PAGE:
A containment liner integrity conundrum
PWSRCAC commissioned study into ways of testing the condition of the tank secondary containment at the Valdez Marine Terminal
Following the discovery a few years ago of cracks in an area of the impervious liner of the secondary containment system for the oil storage tanks in the Valdez Marine Terminal, the Prince William Sound Citizens Advisory Council continues to worry about the condition of the liner at other locations in the terminalís east tank farm. During the councilís board meeting on Jan. 25 the board reviewed the results of a study it had commissioned into possible non-destructive ways of testing the liner. The study has suggested a couple of possible methods that might be used. The board agreed to send a letter to Alyeska Pipeline Service Co., the terminal operator, asking the company to consider a pilot project for evaluating the effectiveness of the techniques.
Scott Hicks, Alyeskaís Valdez Marine Terminal manager, commented to the board that Alyeska had previously commissioned a similar study into testing methods and had run into problems with the practicalities of the testing, given the size of the containment area involved. During excavations conducted in conjunction with work on the industrial wastewater system, most of the liner was found to be undamaged - it is still in flexible condition and very functional, Hicks said.
Austin Love, PWSRCAC project manager for terminal operations, commented that the frequency of liner damage found in the excavations that had been carried out in the east tank farm suggests that similar damage exists in regions of the liner that have yet to be inspected. Love also commented that Alyeska had put considerable effort into repairing areas of the liner that had been found to be damaged.
Oil storage tanksThe marine terminal accepts oil from the trans-Alaska oil pipeline and loads the oil into tankers in Port Valdez. The oil tanks provide buffer storage, to enable the efficient loading of oil into the tankers. The oil containment system around the tanks, designed to hold any oil that might leak from the tanks, was installed in 1977 and involves a thick impervious membrane composed of catalytically blown asphalt, or CBA. The membranes are covered by several feet of gravel and, in total, cover a huge area.
The integrity of the liner matters, not just because of the protection it provides to the environment, but also because of the economics of oil spill contingency arrangements at the marine terminal. State and federal regulations spell out the permeability requirements for the liner. And the state allows Alyeska to reduce the oil volume specified in the terminalís spill response requirements by more than half, on the assumption that the tank secondary containment meets the regulatory standards and would, therefore, be effective. Any increase to the response requirement as a consequence of the secondary containment being inadequate would require a corresponding increase to the equipment and people that would need to be available to respond to an oil spill.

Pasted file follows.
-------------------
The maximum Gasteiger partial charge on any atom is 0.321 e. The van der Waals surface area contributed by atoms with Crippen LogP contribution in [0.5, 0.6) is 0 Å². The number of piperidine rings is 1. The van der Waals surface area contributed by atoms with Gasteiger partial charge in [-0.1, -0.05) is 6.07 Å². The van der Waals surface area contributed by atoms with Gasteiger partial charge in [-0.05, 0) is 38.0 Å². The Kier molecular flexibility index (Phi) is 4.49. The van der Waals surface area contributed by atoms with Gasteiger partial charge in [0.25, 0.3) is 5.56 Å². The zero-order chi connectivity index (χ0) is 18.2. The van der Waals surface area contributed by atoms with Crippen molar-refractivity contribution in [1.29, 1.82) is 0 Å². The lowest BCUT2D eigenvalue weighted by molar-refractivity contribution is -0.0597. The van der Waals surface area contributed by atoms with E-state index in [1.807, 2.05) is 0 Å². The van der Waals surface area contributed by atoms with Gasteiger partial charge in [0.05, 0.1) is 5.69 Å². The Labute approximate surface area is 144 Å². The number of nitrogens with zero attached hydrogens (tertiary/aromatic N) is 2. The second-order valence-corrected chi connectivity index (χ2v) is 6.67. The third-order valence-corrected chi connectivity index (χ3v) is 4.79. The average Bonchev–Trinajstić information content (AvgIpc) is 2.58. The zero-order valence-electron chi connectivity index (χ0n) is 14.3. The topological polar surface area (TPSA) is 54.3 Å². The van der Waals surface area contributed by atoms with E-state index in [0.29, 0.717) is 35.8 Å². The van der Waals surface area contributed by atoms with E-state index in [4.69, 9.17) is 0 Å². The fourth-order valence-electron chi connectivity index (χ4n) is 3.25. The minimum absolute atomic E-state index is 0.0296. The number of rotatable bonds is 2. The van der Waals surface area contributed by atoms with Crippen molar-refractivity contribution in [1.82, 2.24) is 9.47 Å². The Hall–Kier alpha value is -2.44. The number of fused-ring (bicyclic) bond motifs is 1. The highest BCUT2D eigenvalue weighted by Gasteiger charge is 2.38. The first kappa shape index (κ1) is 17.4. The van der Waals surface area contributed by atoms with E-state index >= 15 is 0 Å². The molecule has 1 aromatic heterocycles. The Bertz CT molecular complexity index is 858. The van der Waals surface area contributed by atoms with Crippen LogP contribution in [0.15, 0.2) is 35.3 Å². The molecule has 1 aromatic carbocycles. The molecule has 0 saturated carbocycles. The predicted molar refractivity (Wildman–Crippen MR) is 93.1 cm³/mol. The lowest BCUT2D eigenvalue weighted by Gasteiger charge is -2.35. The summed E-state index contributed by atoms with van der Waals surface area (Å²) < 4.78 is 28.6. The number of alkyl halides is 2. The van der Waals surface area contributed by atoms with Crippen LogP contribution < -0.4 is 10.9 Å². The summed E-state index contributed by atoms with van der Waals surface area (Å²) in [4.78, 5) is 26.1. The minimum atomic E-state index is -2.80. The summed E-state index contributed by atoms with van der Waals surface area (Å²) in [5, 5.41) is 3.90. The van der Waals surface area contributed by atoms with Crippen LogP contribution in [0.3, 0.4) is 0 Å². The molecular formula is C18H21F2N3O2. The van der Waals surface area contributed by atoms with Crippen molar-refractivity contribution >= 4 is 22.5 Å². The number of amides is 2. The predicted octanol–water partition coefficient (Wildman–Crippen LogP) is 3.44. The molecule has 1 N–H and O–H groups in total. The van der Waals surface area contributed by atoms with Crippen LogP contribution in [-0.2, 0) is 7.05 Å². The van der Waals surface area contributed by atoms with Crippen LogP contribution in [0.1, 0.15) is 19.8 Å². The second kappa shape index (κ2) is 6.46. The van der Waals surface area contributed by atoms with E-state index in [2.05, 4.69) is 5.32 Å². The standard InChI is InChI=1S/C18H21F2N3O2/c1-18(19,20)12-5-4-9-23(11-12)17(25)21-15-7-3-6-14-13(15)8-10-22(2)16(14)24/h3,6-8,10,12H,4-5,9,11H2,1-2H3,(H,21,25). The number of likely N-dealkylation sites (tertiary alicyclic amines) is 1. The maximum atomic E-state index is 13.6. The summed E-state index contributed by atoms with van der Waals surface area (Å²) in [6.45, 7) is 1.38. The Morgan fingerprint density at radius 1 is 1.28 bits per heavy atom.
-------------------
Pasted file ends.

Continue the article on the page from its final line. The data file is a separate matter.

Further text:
Damage found during refurbishmentAs previously reported in Petroleum News, the issue relating to the condition of the liners came to light in the course of carrying out a successful project to refurbish the system of pipe work used to drain rainwater and snow melt from the secondary containment enclosures at one of the storage tanks. Renovating the drainage system involved removing some of the gravel from the containment system, thus exposing some sections of the liner underneath. This uncovering of parts of the liner revealed a network of cracks permeating one section of the liner, and some holes in the liner. Alyeska remedied the problem by installing a sheet of modern impermeable material over the damaged area.
No explanation for the cracking has been forthcoming, and no evidence of similar cracking is evident elsewhere at the terminal. Alyeska concluded that something must have happened to damage the membrane, such as a diesel oil fuel spill, in the area of the damage.
Need for non-destructive testingThe widespread digging up of the gravel cover of the 54-acre containment area, to check for further membrane damage, would be a massive exercise that would involve a significant risk of damage to the membrane as a consequence of the digging. So PWSRCAC commissioned Geosyntec Consultants to investigate possible ways of conducting non-destructive testing.
Jay Griffin, a project engineer with Geosyntec, described to the board what the study had found.
The consultants had considered the use of ground penetrating radar. Electromagnetic surveying is also somewhat similar to ground penetrating radar and can be used to detect objects in the subsurface. But neither of these techniques would be practical for testing the containment membrane because of the widespread existence of metal features around the tanks, and because the technologies would not provide sufficient spatial resolution for detecting small defects, Griffin said.
Instead, the consultants found two techniques that may work: tracer gas testing and electric leak detection, a method used for testing liner systems in the mining industry.
Tracer gas testing would involve the injection of some form of gas or smoke under the liner, and then testing for the injected material escaping through leaks. Griffin suggested that this technique could maybe be used in small isolated areas of the tank farm, perhaps around where something penetrates the membrane. Electric leak detection, on the other hand, relies on the fact that the membrane is an electrical insulator - an electric current is applied to the cover material and then voltage readings are taken on the ground above the membrane, with a voltage anomaly indicating a leak.